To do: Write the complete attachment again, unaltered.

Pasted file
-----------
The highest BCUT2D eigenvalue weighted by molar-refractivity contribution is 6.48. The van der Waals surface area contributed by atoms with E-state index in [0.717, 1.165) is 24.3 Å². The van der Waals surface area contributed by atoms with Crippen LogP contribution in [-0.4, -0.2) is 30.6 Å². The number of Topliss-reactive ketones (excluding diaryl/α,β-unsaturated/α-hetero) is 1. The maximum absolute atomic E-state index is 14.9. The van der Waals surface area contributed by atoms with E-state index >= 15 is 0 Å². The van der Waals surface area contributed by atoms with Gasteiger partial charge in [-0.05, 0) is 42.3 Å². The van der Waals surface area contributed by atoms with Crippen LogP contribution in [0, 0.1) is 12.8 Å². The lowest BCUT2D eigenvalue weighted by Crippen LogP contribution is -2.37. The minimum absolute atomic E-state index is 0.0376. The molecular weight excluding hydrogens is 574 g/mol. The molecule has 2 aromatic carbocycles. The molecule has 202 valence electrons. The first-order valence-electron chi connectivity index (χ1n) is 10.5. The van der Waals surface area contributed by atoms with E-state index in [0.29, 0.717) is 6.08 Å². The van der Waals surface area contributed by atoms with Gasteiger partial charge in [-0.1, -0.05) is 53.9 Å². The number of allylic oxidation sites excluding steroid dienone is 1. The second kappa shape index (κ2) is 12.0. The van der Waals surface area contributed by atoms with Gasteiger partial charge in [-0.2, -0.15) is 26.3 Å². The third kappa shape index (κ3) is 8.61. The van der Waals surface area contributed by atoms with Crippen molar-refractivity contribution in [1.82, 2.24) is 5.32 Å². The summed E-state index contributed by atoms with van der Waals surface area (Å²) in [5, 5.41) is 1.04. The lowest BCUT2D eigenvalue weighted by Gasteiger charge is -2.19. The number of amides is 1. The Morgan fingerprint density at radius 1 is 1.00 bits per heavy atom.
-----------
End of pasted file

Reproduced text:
The highest BCUT2D eigenvalue weighted by molar-refractivity contribution is 6.48. The van der Waals surface area contributed by atoms with E-state index in [0.717, 1.165) is 24.3 Å². The van der Waals surface area contributed by atoms with Crippen LogP contribution in [-0.4, -0.2) is 30.6 Å². The number of Topliss-reactive ketones (excluding diaryl/α,β-unsaturated/α-hetero) is 1. The maximum absolute atomic E-state index is 14.9. The van der Waals surface area contributed by atoms with E-state index >= 15 is 0 Å². The van der Waals surface area contributed by atoms with Gasteiger partial charge in [-0.05, 0) is 42.3 Å². The van der Waals surface area contributed by atoms with Crippen LogP contribution in [0, 0.1) is 12.8 Å². The lowest BCUT2D eigenvalue weighted by Crippen LogP contribution is -2.37. The minimum absolute atomic E-state index is 0.0376. The molecular weight excluding hydrogens is 574 g/mol. The molecule has 2 aromatic carbocycles. The molecule has 202 valence electrons. The first-order valence-electron chi connectivity index (χ1n) is 10.5. The van der Waals surface area contributed by atoms with E-state index in [0.29, 0.717) is 6.08 Å². The van der Waals surface area contributed by atoms with Gasteiger partial charge in [-0.1, -0.05) is 53.9 Å². The number of allylic oxidation sites excluding steroid dienone is 1. The second kappa shape index (κ2) is 12.0. The van der Waals surface area contributed by atoms with Gasteiger partial charge in [-0.2, -0.15) is 26.3 Å². The third kappa shape index (κ3) is 8.61. The van der Waals surface area contributed by atoms with Crippen molar-refractivity contribution in [1.82, 2.24) is 5.32 Å². The summed E-state index contributed by atoms with van der Waals surface area (Å²) in [5, 5.41) is 1.04. The lowest BCUT2D eigenvalue weighted by Gasteiger charge is -2.19. The number of amides is 1. The Morgan fingerprint density at radius 1 is 1.00 bits per heavy atom.